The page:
Suresh Menon

Re­ports of our colum­nist’s death are greatly ex­ag­ger­ated…

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Some years ago, one of my col­leagues re­ceived a mes­sage from a mu­tual friend. Where was my widow, and did she have an ad­dress he could send flow­ers to? Think­ing he had mis­un­der­stood, the col­league won­dered why the friend should be send­ing flow­ers to my win­dow, or per­haps it was a wind dhow, maybe even a willed oar. So he asked the friend to re­peat the ques­tion. No, there was no doubt about it; for some rea­son, the poor mis­guided man thought I was dead.

Soon the rea­son be­came clear. A news­pa­per in In­dia had car­ried my obituary, telling the world how much I would be missed and stop­ping just short of say­ing it was the end of an era. I could have writ­ten to them and clar­i­fied – that might have been the end of an er­ror – but what with one thing and an­other (mainly an­other), I let the op­por­tu­nity slip. Which means there are a few peo­ple liv­ing in eastern In­dia (that’s where the news­pa­per is pub­lished) who, when they think about me, think warm thoughts as one would of some­one no longer around.

Per­haps I could have sued the news­pa­per for caus­ing dis­tress to near and dear ones, not to speak of the re­fusal of pizza de­liv­ery boys wont of say­ing, “I can’t de­liver pizza to your house be­cause I know you are dead.” But I was told that prov­ing you are alive is even more dif­fi­cult than prov­ing the op­po­site.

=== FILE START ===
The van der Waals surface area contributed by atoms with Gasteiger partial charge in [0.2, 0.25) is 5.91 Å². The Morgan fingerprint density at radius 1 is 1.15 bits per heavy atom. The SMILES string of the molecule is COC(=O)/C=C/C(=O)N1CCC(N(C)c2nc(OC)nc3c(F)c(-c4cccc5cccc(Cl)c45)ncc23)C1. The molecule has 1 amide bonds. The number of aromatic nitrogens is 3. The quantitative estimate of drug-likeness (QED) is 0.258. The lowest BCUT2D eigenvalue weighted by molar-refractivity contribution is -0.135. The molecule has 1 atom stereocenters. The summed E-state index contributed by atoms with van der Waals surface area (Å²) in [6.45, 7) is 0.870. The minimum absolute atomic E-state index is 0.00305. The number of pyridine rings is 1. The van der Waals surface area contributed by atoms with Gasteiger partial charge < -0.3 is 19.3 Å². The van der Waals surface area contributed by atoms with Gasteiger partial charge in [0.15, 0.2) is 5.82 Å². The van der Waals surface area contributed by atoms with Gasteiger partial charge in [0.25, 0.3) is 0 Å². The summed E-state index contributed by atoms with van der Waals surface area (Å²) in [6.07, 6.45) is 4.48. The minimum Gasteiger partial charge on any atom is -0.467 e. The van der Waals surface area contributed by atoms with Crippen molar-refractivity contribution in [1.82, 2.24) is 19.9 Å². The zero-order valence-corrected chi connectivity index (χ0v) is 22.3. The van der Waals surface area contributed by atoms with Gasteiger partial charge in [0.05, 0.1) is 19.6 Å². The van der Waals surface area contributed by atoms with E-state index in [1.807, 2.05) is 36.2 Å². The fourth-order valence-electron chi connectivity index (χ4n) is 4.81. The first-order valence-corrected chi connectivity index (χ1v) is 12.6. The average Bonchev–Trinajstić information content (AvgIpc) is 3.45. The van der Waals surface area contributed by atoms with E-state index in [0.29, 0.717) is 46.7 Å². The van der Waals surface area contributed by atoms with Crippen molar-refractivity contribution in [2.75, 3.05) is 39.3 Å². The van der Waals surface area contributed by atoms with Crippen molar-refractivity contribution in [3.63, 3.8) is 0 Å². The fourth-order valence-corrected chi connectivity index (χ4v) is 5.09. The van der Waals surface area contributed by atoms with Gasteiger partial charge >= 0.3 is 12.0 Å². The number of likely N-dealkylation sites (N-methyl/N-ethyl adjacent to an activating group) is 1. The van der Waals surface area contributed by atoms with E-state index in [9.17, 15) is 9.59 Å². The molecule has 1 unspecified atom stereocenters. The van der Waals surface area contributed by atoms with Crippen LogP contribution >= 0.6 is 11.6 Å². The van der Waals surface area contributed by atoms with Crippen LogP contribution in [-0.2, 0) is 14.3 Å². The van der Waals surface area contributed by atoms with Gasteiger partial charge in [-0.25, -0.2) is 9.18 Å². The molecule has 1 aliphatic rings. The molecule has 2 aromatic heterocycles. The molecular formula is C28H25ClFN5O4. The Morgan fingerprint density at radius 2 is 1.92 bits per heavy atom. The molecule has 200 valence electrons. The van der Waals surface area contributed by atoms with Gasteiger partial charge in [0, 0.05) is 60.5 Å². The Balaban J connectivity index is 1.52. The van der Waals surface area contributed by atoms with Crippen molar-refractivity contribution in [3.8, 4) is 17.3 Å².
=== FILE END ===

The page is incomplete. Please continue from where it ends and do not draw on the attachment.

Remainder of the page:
You could walk up to the edi­tor and say cheer­fully, “Hey, I am alive,” but that wouldn’t get you any­where. The red tape in­volved is enor­mous. You have to put ev­ery­thing down in trip­li­cate, get it signed by half a dozen of­fi­cials to each of whom you have to prove sep­a­rately that you con­tinue to be in the land of the liv­ing, and prom­ise never to die again with­out in­form­ing ev­ery­body first.

Per­haps Elvis is alive, af­ter all. His prob­lem is the re­verse of mine; peo­ple can’t be­lieve he is dead. And he con­tin­ues to earn more money than half those in the en­ter­tain­ment busi­ness who are a fifth of his age.

There are even peo­ple who be­lieve my great grand­fa­ther is still alive. Many rel­a­tives be­lieve he comes to visit them reg­u­larly and ad­vises them on how to live their lives or what clothes to wear and vi­tal stuff like that. Dead men – this col­umn is a good ex­am­ple – do tell tales.

Mark Twain had it so much eas­ier. “The re­ports of my death are greatly ex­ag­ger­ated,” he said, and that line alone has lived more than twice as long as he did. Im­mor­tal­ity is easy; it is mor­tal­ity you have to strug­gle for.

Suresh Menon is a writer based in In­dia. In his youth he set out to change the world but later de­cided to leave it as it is.

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